The psychopath presents a number of issues for the legal system, in particular the question of criminal responsibility. Specifically, is psychopathy a condition which should relieve a criminal defendant of responsibility for his actions? Part II of this Comment describes the characteristics of psychopathy so the reader will have a better understanding of the type of individual in question. In addition, Part II presents the current psychiatric criteria for labeling an individual a psychopath. Part III of this Comment presents the prominent psychiatric view that psychopaths by virtue of their diagnosis should be exonerated from criminal liability. This view has evolved out of the idea that psychopathy is a condition that results from certain causal factors, and in Part III the biological and psychological explanations for the causes of psychopathy are examined. Further, a response is made to the view that where causal agents can be identified for behavior, the defendant should be legally excused for his or her actions. Since all behavior is in some sense "caused," this view cannot substantiate excusing a person merely because he or she has a diagnosable mental illness. Rather, some other basis for excuse must be discovered. Part IV of this Comment discusses the most logical basis for excusing those with diagnosable mental illnesses. The basis for the excuse must be tied to the reasons most "normal" people are held criminally responsible for their actions. Yet, in Part V, this Comment demonstrates that psychopathy itself is not a proper subject for the insanity defense. Thus, the American Law Institute was perfectly correct in trying to exclude individuals diagnosed as psychopaths from presenting evidence of their antisocial behavior as the sole basis for relief from criminal liability.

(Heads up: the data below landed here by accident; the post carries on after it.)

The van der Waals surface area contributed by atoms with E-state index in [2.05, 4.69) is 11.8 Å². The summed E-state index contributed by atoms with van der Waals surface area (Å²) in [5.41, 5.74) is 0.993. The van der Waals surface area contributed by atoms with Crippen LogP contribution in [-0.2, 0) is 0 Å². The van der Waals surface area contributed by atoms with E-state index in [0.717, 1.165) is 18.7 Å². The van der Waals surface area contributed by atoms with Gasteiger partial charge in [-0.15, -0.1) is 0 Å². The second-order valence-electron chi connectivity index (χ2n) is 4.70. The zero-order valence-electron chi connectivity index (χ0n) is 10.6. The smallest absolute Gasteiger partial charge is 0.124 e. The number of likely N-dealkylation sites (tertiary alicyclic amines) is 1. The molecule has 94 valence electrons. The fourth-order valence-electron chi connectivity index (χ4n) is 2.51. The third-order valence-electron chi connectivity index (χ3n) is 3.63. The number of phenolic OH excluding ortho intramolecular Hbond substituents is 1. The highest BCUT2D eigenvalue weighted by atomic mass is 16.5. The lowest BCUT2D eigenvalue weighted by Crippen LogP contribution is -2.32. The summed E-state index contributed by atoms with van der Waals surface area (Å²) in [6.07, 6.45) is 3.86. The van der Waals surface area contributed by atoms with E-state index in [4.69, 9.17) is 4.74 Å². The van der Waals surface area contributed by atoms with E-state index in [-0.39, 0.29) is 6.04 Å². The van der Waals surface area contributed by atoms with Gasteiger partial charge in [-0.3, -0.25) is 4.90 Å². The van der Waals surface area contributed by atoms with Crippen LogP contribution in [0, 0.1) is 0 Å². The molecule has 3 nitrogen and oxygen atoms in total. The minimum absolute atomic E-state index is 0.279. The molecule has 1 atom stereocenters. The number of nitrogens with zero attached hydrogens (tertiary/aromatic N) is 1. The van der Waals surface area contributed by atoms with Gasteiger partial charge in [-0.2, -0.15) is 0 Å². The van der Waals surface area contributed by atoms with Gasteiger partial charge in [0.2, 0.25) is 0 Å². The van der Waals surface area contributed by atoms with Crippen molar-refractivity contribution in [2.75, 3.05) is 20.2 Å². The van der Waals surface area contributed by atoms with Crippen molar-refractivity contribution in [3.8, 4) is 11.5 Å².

The Psychopath and the Definition of "Mental Disease or Defect" under the Model Penal Code Test of Insanity: A Question of Psychology or a Question of Law?,
69 Neb. L. Rev.
Available at: http://digitalcommons.unl.edu/nlr/vol69/iss1/7